Secondly, I want to note that ancient Israel was no different in this regard. It was for this reason that the issue is addressed in the OT law. Because, for example, women were not allowed to own property because they were not considered full citizens, they depended upon their husbands for survival. And because the general understanding or expectation was that husbands could cast aside their wives for whatever reason, the covenant law contained restrictions, guidelines, or provisions for women in just such cases. We’ll speak more on this later.
Which brings us to the third thing. As we have seen before, Jewish/Israelite society had evolved to a point where different groups or factions of Jews were very concerned about how to interpret the OT Law. They wanted to make sure they were doing the things they had to do and not doing the things they were not allowed to do. The laws around marriage and divorce were one such concern.
In Deuteronomy 24, we read:
24:1 If a man marries a woman who becomes displeasing to him because he finds something indecent about her, and he writes her a certificate of divorce, gives it to her and sends her from his house, 2 and if after she leaves his house she becomes the wife of another man, 3 and her second husband dislikes her and writes her a certificate of divorce, gives it to her and sends her from his house, or if he dies, 4 then her first husband, who divorced her, is not allowed to marry her again after she has been defiled. That would be detestable in the eyes of the Lord. Do not bring sin upon the land the Lord your God is giving you as an inheritance.Deuteronomy 24:1-4
What’s important for our purposes is verse 1:
24:1 If a man marries a woman who becomes displeasing to him because he finds something indecent about her, and he writes her a certificate of divorce…Deuteronomy 24:1
In short, the question arose from differing schools of Jewish thought about the correct way to interpret Deuteronomy 24:1 – what is, what does “something indecent” mean? One school of thought interpreted this to mean specifically sexual immorality, while the other school of thought interpreted this to mean, more or less, anything at all (For this, it’s helpful to note that the NRSV of Dt. 24:1 reads: “Suppose a man enters into marriage with a woman, but she does not please him because he finds something objectionable about her…”)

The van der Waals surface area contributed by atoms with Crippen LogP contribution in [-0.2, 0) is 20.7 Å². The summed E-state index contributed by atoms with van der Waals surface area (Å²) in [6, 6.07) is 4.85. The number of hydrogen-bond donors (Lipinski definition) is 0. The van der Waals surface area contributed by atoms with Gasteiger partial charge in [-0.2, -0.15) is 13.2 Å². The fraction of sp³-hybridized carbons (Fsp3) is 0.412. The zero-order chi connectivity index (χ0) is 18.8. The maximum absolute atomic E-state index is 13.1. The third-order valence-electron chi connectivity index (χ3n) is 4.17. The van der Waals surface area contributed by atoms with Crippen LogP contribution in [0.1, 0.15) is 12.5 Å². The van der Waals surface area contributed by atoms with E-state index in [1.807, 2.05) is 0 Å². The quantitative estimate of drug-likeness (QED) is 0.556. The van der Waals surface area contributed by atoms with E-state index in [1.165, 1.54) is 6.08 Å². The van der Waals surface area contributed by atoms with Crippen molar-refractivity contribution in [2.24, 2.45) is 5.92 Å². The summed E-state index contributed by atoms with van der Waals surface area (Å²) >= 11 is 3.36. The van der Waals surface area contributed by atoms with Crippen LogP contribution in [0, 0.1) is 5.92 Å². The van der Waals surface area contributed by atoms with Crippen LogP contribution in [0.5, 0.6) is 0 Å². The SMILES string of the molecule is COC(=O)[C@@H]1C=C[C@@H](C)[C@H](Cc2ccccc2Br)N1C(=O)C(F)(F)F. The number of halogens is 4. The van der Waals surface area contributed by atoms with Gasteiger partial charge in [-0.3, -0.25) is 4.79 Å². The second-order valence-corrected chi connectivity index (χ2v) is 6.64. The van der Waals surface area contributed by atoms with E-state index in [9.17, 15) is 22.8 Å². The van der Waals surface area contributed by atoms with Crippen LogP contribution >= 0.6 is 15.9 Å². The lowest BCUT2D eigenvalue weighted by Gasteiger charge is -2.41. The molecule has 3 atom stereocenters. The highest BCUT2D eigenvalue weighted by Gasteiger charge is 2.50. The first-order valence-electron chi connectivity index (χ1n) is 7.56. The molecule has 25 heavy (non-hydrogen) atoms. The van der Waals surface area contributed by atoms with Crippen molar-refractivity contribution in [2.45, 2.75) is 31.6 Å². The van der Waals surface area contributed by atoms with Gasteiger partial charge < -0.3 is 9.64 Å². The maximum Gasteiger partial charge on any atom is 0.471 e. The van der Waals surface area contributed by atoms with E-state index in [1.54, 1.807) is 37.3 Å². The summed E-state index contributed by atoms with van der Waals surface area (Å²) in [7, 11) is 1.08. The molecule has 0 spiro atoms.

So, inserting my own bias somewhat, the debate might be characterized as, “what is the criteria under which a man can (essentially) dispose of a woman?” What is the minimum reason a husband has in order to get rid of his wife?
Now this is the context from which the Pharisees question (or test) Jesus. They want to find out which side of the debate He falls on. And, as usual, Jesus refuses to play their game. Rather than answering the question put to him, Jesus points back to the original intent of marriage (as described in Genesis). We read:
4 “Haven’t you read,” he replied, “that at the beginning the Creator ‘made them male and female,’ 5 and said, ‘For this reason a man will leave his father and mother and be united to his wife, and the two will become one flesh’? 6 So they are no longer two, but one flesh. Therefore what God has joined together, let no one separate.”Matthew 19:4-6
The conversation then continues:
7 “Why then,” they asked, “did Moses command that a man give his wife a certificate of divorce and send her away?”
8 Jesus replied, “Moses permitted you to divorce your wives because your hearts were hard. But it was not this way from the beginning. 9 I tell you that anyone who divorces his wife, except for sexual immorality, and marries another woman commits adultery.”Matthew 19:7-9
Again, this refers to Deuteronomy in which Moses, in the Law, allows (or seems to allow) concessions or provides guidelines under which the people of Israel are allowed to divorce.
But, referring to our previous discussion, such concessions were put into place in order to limit the willy-nilly divorcing that was going on. Or, to put it another way, laws were put into place regarding divorce in order to prevent men from treating women like property, acquiring and disposing of them merely out of convenience. Moses, it seems, recognizes that such things happen, and will continue to happen. So laws like this (and there are many other examples) seem like they are intended not to advocate for or create an ideal situation, but rather to limit the damage of a sinful and broken people.
But, as Jesus says in vv.4-6, such a perspective depends on a misunderstanding of God’s original intent for marriage. Treating marriage as a contract, treating marriage as the acquiring of a possession, is a false understanding of what man and wife is supposed to mean.
Now there’s a lot more to say about this that we don’t have time to get into. One such thing, that we’ve looked at before when we went through Deuteronomy, is the notion that the Mosaic laws often assume that we are living in a broken and sinful world. How do we, as the people of God, live as kingdom people, redeemed people, in the midst of that brokenness?
Another consideration is what Jesus means by “except for sexual immorality” (v. 9 NIV). Without getting into it (because again there’s a lot to say), there are some who argue that this means literally only sexual infidelity. But there are also many who argue that this includes a broader marital unfaithfulness (that is, not living up to the marriage covenant). (i.e. NRSV – “Unchastity”; NASB – “immorality”; NLT – “unfaithful”)